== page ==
By The Most Reverend Joseph C. McKinney
Athletes talk of being in the "zone". It's's that disposition that enables them to function at maximum potential, almost effortlessly. When one is "in the zone," everything goes right, there is a special joy because everything is going well and the ball bounces favorably in chance situations. One is without injury, in good health and has a general feeling of well being. In competition, being in the zone spells the difference between losing and winning. These are reflections on being in the "zone" for prayer. The right disposition is critical and it is available to all. It does not depend on health, or the life situation; it depends on the attitude of the heart.
I carried on a search for the prayer zone for two years. It all ended when I found these words in paragraph 2778 of the Catechism. "The power of the spirit ... is expressed ... by the beautiful ... expression parrhesia; i.e., straightforward simplicity, filial trust, joyous assurance, humble boldness & the certainty of being loved.
Straightforward simplicity is an invitation to put away all sophistication and find the child that remains in each of us. Complications about choice of words, our dress, a desire to make an impression can get in the way. Sometimes we can have the image of being in the magnificent court of the King instead of crawling up on our Father's lap. The image I have of straightforward simplicity is John F. Kennedy's son John-John wandering into the Oval Office during a high level meeting, the president smiles and opens his arms. Everything stops as John-John runs into his fathers arms with straightforward simplicity. There is a delightful smile on everyone's face as the president says, "This is my son, John-John. What can I do for you, son?" When we come into the presence of God he welcomes us as his beloved child, no sophistication needed.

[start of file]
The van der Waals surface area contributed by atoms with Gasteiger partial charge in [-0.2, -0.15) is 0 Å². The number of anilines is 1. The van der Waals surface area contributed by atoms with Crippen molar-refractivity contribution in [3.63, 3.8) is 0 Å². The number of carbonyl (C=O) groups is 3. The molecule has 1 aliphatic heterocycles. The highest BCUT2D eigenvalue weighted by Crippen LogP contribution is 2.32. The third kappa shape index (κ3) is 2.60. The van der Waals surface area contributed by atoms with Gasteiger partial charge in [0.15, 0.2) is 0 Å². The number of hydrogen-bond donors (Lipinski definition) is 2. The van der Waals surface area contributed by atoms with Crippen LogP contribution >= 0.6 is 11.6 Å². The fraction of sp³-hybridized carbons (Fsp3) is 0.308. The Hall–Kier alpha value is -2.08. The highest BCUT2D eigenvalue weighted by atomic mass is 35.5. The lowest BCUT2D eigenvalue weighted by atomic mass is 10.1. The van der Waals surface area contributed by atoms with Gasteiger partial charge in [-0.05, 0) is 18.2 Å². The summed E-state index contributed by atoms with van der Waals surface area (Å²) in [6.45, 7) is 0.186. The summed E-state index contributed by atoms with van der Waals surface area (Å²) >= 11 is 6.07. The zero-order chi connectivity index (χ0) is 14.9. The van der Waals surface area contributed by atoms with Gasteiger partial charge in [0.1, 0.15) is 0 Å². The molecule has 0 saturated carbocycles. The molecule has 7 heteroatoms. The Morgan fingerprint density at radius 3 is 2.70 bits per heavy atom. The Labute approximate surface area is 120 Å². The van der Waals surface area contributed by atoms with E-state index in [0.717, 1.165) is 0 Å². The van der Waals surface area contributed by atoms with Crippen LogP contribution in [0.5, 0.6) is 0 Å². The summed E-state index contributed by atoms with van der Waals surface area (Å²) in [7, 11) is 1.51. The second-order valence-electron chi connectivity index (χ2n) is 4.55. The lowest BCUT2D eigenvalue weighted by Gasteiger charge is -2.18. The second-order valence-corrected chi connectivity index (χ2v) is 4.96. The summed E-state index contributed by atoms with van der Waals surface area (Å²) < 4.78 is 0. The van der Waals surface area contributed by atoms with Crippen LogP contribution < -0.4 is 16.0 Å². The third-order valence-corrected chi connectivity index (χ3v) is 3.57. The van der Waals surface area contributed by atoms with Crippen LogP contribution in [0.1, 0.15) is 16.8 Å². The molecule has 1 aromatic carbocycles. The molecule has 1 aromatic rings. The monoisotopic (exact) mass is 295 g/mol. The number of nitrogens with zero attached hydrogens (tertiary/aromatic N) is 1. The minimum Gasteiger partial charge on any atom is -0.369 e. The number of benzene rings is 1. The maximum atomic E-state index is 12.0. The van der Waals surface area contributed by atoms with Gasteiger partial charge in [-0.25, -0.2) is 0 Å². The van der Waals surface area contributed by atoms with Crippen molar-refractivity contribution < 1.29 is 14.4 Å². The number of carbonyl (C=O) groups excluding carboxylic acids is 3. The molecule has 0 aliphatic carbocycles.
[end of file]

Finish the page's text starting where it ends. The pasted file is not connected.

Filial trust builds on that. God's children are the apples of his eye. He wants only what is good for us. Put aside all fear, just trust that God will do what is best. When I was John-John's age I asked my dad for a jackknife. "Not yet son, you can hurt yourself. We have to learn how to use it first." When I was five that was enough. We didn't need a long explanation and I trusted dad enough not to ask why. I used to play engineer and come to God to lay out my plans as if I was the engineer and God was the workman. Now I realize He's the engineer. It's important for me to know His plans. Joyous assurance comes from an Amen attitude. Mary had joyous assurance when she prayed, "He lifts up the lowly. I magnify His name." Prayer takes on a whole new flavor when we pray as if Mary were there showing us how to magnify the Lord.
There is clearly a special flavor of joy and peace especially when a trial or difficulty perplexes me. Joyous assurance produces steadfast endurance and that is an important aspect of being in the prayer zone. The most sacred moment I ever had in prayer was when I was resisting an appointment from my bishop and I heard Jesus say clearly, "You don't want to carry your cross, do you?" Eventually my anxiety gave way to joyful assurance.